In my recent blog post, I discussed the p53 gene, and experiments testing sunscreens effect on p53 in mice. In this blog post, I will discuss a study testing sunscreen’s relation to p53 protein production done on humans. From 1992-1996, the NambourSkin Cancer Prevention Trial conducted a study to test the association of time spent outdoors and the expression of p53, as well as its relation to the use of sunscreen. Researchers predicted that sunscreen counteracts p53 production, and carried out their research on over 160 random participants for 6 months. There were four different treatment groups: 1. Application of SPF 16 sunscreen daily + beta-carotene supplementation, 2. Application of SPF 16 sunscreen daily + placebo tablets, 3. Beta-carotene only, 4. Placebo only. Beta-carotene is a type of pigment called a carotenoid, and produces Vitamin A, which helps prevent cell damage. It’s thought to be possibly effective for people who are sensitive to sun exposure in order to help prevent sunburn, but the exact efficiency is not known.
Figure 1. Proportion of p53-positive cells in the whole epidermis (n=139) of participants’ dorsal hand.
Based on the above graph, it seems like there’s a high frequency of individuals with <5% of their cells being p53 positive, and that the frequency for p53 positive cells becomes relatively low after 25%. What this graph leaves unclear is what the frequency represents—is it measured by number of individuals who had that amount of p53 positive cells? Does it carry forward? For example, if a person is 80% positive, will they be counted into the frequency for 0-5, 5-10, 10-15, etc. in addition to 75-80? If so, this could be why the data looks so skewed toward a higher frequency for lower levels of p53 positive cells. The study says that 61% of participants had over 5% of p53 cells and 22% had over 20%, but 17% had <5%, and so I would think that the frequencies would correlate with these numbers but it doesn’t seem like it does. Not to mention, does it make a difference that they took biopsies from the hand and not other areas of the body? Different parts of the body will most likely have different susceptibilities to sunburn or sensitivity to UV exposure due to their cell makeup, so does using the hand also skew the data
Table 1 shows that there is a significant difference in having p53 positive cells when comparing males to females (p<0.01), as well as females smokers to male smokers (p<0.05). One thing the researchers could control if they were to repeat the study would be to not accept past smokers, whose history could affect the results of the trial. It is indicated that the subsequent analysis were adjusted for sex and smoking status, which could also affect the data by making p53 percentages higher even though they might not be attributed to UV exposure. According to the table, it seems like other variables such as age, skin color, skin type, and cancer history did not significantly influence the proportion of p53-positive cells.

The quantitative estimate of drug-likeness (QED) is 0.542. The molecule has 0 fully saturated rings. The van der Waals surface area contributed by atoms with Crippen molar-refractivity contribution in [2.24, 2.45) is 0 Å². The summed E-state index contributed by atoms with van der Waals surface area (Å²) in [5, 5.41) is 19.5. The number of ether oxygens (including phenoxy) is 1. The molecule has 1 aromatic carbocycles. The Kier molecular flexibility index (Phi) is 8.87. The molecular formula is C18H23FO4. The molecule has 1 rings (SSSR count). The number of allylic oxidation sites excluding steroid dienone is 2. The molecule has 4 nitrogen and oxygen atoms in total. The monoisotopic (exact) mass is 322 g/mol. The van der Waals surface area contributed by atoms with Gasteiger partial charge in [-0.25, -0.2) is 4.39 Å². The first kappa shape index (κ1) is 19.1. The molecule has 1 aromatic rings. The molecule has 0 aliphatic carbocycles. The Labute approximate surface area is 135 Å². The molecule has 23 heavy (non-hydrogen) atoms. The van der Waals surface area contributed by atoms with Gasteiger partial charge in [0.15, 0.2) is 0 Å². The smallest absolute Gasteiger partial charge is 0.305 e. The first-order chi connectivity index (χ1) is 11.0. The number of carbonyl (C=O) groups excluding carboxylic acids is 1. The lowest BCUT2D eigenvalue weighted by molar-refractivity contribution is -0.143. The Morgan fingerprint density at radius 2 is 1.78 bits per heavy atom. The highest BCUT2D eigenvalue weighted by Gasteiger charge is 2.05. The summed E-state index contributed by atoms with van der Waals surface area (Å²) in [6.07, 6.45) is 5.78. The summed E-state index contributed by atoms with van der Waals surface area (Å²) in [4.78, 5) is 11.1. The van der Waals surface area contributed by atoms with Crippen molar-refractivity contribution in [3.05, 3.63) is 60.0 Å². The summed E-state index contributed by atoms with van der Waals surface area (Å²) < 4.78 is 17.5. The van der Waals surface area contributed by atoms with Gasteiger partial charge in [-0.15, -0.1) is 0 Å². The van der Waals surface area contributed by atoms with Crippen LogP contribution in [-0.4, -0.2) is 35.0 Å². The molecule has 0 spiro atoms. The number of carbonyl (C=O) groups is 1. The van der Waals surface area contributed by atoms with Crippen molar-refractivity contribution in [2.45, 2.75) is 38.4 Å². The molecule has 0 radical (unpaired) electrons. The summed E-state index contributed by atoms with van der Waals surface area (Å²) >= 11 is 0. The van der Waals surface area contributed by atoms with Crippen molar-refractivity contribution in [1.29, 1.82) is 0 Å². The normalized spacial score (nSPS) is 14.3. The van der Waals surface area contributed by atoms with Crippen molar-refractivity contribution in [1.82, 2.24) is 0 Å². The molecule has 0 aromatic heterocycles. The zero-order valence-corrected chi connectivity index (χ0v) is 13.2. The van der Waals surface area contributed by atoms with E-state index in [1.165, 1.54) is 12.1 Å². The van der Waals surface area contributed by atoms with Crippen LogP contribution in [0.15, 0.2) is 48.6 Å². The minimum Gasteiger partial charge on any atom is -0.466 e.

Table 3 (above) shows the effect of sunscreen on proportion of p53-positive cells. The study found that when sunscreen is the only variable used to compare participants, there is no significant difference in proportion of p53 positive cells. But they also conducted a multivariable model to take into account time spend outdoors, sex, smoking status, skin type, and skin color.
Overall, the researchers concluded that sunscreen is independently associated with lowering p53 protein production, and I somewhat agree with their argument. What makes the data difficult to interpret is the amount of external factors that could contribute. Also, the numbers in Table 3 suggest that there is a significant difference between the groups, but between never wearing sunscreen and wearing sunscreen 7 days per week, there appears to be the same percentage of p53 positive cells, but when comparing sunscreen use from 1-6 days, it appears that there is a lower proportion in the 5-6 range, which is confusing. Another downside to the experiment is that it was done in Australia, which is known as the “skin cancer capital of the world,”(3) and so another variable could be location of the homes of these individuals. The paper also did not differentiate results for the four different groups, and did not go into depth about why they also used beta-carotene. Wouldn’t that add another variable other than sunscreen when analyzing data? As a result, I don’t fully trust the conclusion of the paper because there are so many variables that could contribute to the experiment, and there are also parts of the experiment that aren’t fully explained, which makes it difficult to interpret the data and propose conclusions.
1. Jolieke C. van der Pols, Chunxia Xu, Glen M. Boyle, Peter G. Parsons, David C. Whiteman, and Adele C. Green. Expression of p53 Tumor Suppressor Protein in Sun-exposed Skin and Associations with Sunscreen Use and Time Spent Outdoors: A Community-based Study Am. J. Epidemiol. (1 June 2006) 163 (11): 982-988 first published online April 19, 2006 doi:10.1093/aje/kwj137
2. "Beta-carotene." U.S National Library of Medicine. U.S. National Library of Medicine, 19 July 2011. Web. 26 May 2014. <http://www.nlm.nih.gov/medlineplus/druginfo/natural/999.html>.
3. "SunSmart." Cancer Council Australia. Cancer Council Australia, 19 Nov. 2013. Web. 25 May 2014. <http://www.cancer.org.au/policy-and-advocacy/position-statements/sun-smart/>.